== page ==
To My Grandmother’s Portrait
By Bee Forsyth
You’re nothing but a picture on the wall.
Yet your young, serious lips and eyes are all
The grandma I have ever had. You know,
Before I came here, you were called to go.
But lots of times when I’m alone, I play
That you, O Lady of a Bygone Day,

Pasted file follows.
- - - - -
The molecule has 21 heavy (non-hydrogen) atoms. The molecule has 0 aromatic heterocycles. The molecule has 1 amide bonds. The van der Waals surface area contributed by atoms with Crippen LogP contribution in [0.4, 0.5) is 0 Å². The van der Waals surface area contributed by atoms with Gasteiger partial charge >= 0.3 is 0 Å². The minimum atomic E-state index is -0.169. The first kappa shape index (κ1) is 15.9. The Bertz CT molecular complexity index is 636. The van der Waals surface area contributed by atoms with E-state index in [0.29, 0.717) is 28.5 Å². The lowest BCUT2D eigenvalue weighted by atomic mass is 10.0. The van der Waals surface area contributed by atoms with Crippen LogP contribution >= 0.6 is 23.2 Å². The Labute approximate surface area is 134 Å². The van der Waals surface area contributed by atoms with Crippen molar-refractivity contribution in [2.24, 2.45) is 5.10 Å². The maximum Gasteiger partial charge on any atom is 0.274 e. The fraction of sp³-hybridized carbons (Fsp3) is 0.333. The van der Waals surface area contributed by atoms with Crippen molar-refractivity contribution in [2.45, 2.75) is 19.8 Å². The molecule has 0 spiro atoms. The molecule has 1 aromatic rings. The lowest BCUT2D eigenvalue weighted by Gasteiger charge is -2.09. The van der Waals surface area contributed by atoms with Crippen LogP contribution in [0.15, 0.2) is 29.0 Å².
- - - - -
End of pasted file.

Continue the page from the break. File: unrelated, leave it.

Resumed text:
Are still alive to wear your long black frock
Of taffeta, that rustles when you walk
And wafts a subtle scent of wild rose leaves –
A scent so delicate it almost grieves –
Dried in a tiny, painted china jar
Grandfather gave you when he went to war –
I’m sure, if you should call some bright spring day,
That I should know you, and I’d smile and say,
“Grandmother dear, why did you leave so soon?
(Yes, isn’t it a lovely afternoon?)
Won’t you sit down? Take off your bonnet, too.
I’m Bessie’s oldest daughter. How are you?”